The Word For World Is Forest, by Ursula Le Guin

Toby Frost

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Humans have landed on the planet of Athshe, enslaved its small, furry inhabitants and started to chop down its forests. One of the Athshe, Selver, leads a rebellion, with brutal and tragic consequences.

In a foreword to her 1973 novel The Word For World Is Forest (TWFWIF), Ursula Le Guin warns the reader that this is an angry, partisan book, and she’s right. Unfortunately, that doesn’t really help it. The villain, Don Davidson, is such a raging alien-hater that even the Mobile Infantry from Starship Troopers would probably kick him out: not least because, before the story starts, he rapes Selver’s wife – who resembles an Ewok – to death. He’s also racist to the other humans, goes renegade and beats one of his assistants unconscious. He is a bad man.

In fact, a comparison with Starship Troopers is quite interesting: both books are about as subtle, and both dwell (depending on your views) on the contrast between “warriors” and "intellectuals”. But TWFWIF feels less dishonest and more realistic, even if its human characters are basically cartoons. After all, work such as the enslaving of the Athshe would attract depraved people like Davidson, who would go berserk when they had the opportunity.

On the subject of cartoons, it’s worth pointing out that TWFWIF is quite similar to the film Avatar, except with small fluffy Ewok-people instead of giant blue elves. However, TWFWIF is subtler, and ends not with victory but with the sense that, even if the Athshe are safe now, evil has now entered their little Eden. There’s also an interesting discussion of dreams among the Athshe: they seem to see dreaming and reality as the same thing, and regard humans as insane for not doing so.

Unlike Avatar, TWFWIF is short, and much of the action is off-screen. A less-assured writer would have begun the book with the humans arriving: instead it begins just before the rebellion starts. I was slightly surprised by the lack of female characters, which from a writer like Le Guin felt like a strange omission. I wondered if a point about male aggression was being made here, but I don’t think it is (there’s a minor plot point about the lack of women in the colony).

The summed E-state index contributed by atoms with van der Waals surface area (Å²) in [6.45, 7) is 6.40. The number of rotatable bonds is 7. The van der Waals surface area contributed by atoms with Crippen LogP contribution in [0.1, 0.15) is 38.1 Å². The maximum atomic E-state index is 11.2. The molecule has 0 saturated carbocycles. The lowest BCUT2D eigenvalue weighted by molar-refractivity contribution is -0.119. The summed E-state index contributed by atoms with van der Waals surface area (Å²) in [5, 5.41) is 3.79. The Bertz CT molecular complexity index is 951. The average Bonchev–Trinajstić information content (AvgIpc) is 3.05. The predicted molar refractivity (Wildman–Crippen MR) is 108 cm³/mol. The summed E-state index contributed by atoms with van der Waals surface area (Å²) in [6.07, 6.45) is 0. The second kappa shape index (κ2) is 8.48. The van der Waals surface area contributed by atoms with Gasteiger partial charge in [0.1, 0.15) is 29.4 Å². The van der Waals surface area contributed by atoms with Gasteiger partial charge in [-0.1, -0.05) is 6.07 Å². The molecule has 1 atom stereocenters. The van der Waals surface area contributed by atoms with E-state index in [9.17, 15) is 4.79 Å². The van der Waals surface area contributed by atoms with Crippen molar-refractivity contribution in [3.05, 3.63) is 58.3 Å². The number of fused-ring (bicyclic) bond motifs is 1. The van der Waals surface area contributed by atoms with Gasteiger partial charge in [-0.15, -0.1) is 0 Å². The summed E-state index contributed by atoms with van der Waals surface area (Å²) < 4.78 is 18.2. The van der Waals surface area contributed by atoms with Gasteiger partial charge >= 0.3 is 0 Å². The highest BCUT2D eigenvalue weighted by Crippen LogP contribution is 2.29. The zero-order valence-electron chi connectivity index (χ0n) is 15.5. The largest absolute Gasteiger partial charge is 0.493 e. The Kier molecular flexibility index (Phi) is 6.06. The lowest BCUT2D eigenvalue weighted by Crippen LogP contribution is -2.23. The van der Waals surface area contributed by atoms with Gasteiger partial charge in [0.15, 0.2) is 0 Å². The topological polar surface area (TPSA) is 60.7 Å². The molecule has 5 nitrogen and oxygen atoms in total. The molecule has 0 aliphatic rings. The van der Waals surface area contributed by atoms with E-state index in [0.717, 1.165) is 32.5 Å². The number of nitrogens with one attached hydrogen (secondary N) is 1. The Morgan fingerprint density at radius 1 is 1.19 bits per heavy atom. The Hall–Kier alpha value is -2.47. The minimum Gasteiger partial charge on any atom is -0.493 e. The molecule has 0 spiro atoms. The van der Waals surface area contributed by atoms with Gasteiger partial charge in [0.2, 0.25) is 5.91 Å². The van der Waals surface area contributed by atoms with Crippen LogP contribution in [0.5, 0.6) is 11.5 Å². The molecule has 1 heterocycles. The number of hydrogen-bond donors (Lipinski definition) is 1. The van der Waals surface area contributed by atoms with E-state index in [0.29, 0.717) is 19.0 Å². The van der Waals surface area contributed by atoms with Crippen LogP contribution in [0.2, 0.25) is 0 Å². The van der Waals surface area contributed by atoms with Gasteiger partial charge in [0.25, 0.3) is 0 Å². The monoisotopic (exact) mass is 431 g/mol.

Overall, The Word For World Is Forest tells an important story, but treads ground that has been made familiar by later stories. It’s powerful and effective, but perhaps a little too short and too caricatured for its own good.
 
While I think about it, does anyone remember a book by Anne McCaffrey called Dinosaur Planet? I vaguely recall that it had two types of human from low and high-gravity worlds, who were used for "brains" and "muscle" respectively. They were vegetarians, and the high-gravity people started eating meat and went on the rampage as a result. I must be half-remembering it, but it seems to be another of the "allegedly civilised colonist gets the chance to run amok and goes absolutely nuts" subgenre - although beating up the natives on a planet full of dinosaurs is unlikely to get you very far.
 
I remember Dinosaur Planet and its sequel. It was a long time ago, and I don't remember much about the plot -- just that it was a long wait for the sequel (the ending of the first book being a bit of a cliffhanger) and then when the second book was finally published, the ending of that was disappointing. A bit too neat and easy. But the parts you mention vaguely ring a bell.
 
they seem to see dreaming and reality as the same thing, and regard humans as insane for not doing so.
I remember reading something about a tribe on a pacific island (I think), who believed something like this.
Their doctor/medicine man/whatever would hear someone speak of their experiences and ask "Was it in the awake time or in the dream time?"
Dreaming experiences had almost more significance than woken ones.

I can't remember where I read this. It was when I was a sboolboy, so it was possibly in one of the Von Daniken books, which became all the rage soon after I first read most of Le Guin's books. So it may just be rubbish.
 

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